I’m moderating an online webinar on the new Slow Food book, Ark of Taste, with authors David S. Shields and Giselle Kennedy Lord. For information and registration click here. It’s at 4:00 p.m. EST.
Obesity: global public health challenge or investment opportunity?
Worried about the potential personal and economic costs of obesity? Never mind. It’s time to view obesity as a business opportunity.
As the press release for a new research report from Bank of America Merrill Lynch, Globesity—The Global Fight Against Obesity, points out:
Increasing efforts to tackle obesity over the coming decades will form an important new investment theme for fund managers…Global obesity is a mega-investment theme for the next 25 years and beyond…The report…identifies that efforts to reduce obesity is a “megatrend” with a shelf-life of 25 to 50 years…BofA Merrill Lynch analysts across several sectors have collaborated to identify the sectors and companies developing long-term solutions.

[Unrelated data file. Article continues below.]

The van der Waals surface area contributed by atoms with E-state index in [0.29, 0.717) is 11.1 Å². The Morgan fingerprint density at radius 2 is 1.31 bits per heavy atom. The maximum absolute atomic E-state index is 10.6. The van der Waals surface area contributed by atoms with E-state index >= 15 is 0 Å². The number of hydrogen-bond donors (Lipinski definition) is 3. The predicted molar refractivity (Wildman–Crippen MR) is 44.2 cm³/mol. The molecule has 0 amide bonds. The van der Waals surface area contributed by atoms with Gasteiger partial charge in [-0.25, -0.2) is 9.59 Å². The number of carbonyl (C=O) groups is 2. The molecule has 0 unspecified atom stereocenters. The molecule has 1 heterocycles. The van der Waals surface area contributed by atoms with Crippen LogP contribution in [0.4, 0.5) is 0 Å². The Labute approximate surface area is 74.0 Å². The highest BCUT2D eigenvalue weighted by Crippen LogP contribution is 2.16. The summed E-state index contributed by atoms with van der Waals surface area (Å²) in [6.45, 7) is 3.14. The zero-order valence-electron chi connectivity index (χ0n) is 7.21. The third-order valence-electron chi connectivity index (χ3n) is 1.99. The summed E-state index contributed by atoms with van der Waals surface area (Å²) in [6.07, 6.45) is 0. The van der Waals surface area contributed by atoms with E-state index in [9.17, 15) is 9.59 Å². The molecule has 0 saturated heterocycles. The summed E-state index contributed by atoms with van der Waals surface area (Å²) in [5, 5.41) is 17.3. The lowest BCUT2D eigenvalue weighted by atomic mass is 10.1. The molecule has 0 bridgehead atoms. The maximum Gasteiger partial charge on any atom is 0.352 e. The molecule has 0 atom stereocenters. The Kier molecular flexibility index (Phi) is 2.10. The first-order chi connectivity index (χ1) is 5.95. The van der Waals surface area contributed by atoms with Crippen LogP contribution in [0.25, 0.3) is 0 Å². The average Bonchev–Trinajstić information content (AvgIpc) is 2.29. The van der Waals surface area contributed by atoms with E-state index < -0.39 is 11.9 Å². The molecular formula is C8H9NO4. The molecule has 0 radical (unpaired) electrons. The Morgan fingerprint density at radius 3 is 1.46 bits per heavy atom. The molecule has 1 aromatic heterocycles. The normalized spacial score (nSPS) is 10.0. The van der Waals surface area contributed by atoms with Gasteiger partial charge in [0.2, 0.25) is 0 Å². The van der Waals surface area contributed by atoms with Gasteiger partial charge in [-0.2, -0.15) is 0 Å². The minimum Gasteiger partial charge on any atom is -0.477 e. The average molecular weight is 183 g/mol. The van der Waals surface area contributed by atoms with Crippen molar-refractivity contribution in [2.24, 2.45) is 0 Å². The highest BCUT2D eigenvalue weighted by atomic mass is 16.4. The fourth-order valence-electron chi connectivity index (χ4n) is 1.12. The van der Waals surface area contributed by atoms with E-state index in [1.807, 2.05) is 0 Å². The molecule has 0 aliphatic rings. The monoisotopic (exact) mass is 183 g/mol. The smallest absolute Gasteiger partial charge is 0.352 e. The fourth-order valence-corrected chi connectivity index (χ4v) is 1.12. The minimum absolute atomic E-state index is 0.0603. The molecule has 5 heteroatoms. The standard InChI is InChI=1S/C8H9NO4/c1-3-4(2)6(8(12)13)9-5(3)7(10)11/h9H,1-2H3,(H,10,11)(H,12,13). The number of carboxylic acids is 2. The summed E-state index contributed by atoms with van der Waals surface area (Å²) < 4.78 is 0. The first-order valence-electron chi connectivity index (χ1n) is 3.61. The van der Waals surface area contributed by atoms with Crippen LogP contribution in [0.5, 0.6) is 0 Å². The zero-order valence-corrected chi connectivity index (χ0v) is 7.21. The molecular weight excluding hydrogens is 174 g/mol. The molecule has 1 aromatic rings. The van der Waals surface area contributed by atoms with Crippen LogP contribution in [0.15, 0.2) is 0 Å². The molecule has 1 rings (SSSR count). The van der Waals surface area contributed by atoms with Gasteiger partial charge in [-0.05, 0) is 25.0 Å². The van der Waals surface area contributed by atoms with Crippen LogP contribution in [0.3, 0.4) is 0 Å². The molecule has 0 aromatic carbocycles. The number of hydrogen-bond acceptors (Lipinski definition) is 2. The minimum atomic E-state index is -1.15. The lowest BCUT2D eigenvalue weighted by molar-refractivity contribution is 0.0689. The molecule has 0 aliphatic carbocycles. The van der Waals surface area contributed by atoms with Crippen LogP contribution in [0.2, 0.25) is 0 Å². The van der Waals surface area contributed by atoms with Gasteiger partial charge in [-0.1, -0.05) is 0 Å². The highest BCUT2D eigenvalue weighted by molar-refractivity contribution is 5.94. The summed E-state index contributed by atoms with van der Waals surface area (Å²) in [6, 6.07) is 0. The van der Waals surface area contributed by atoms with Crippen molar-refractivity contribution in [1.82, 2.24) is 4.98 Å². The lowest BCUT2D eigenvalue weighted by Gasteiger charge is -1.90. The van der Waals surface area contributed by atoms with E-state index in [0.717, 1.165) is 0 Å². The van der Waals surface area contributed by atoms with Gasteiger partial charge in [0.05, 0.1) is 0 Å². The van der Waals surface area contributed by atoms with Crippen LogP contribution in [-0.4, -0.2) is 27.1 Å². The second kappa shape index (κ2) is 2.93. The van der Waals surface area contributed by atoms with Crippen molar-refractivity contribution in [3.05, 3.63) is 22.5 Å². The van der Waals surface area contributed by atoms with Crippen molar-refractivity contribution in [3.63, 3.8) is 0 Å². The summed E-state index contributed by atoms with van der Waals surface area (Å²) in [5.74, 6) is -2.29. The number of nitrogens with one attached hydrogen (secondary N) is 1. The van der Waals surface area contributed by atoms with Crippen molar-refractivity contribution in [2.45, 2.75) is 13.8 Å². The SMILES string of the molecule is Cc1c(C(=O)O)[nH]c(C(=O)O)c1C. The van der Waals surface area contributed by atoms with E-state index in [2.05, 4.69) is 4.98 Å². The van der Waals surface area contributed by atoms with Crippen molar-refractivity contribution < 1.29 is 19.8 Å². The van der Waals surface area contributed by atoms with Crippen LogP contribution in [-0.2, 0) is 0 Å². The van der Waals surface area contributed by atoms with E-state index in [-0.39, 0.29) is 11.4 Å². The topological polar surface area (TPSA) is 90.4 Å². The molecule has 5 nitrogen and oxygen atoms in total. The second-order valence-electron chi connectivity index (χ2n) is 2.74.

Given the worldwide increase in obesity, its high prospective costs, and the ever-present threat of government regulation, the report identifies more than 50 global stocks that provide investment opportunities for fighting “globesity.” These fall into four categories:
- Pharmaceuticals and Health Care: companies taking advantage of the FDA’s increased support for obesity drug development; tackling related medical conditions and needs including diabetes, kidney failure, hip and knee implants; making equipment such as patient lifts, bigger beds and wider ambulance doors.
- Food: companies accessing the $663 billion “health and wellness” market and reformulating portfolios to respond to increasing pressure such as “fat taxes” to reduce sugar and fat levels.
- Commercial Weight Loss, Diet Management and Nutrition: companies pursuing dieting, nutrition and behavioral change—a $4 billion market in the U.S. and growing globally.
- Sports Apparel and Equipment: “This is the longer-term play, but we believe that promoting physical activity will become a key priority for more government health policies.”
Well, that’s one way to look at it. Public health, anyone?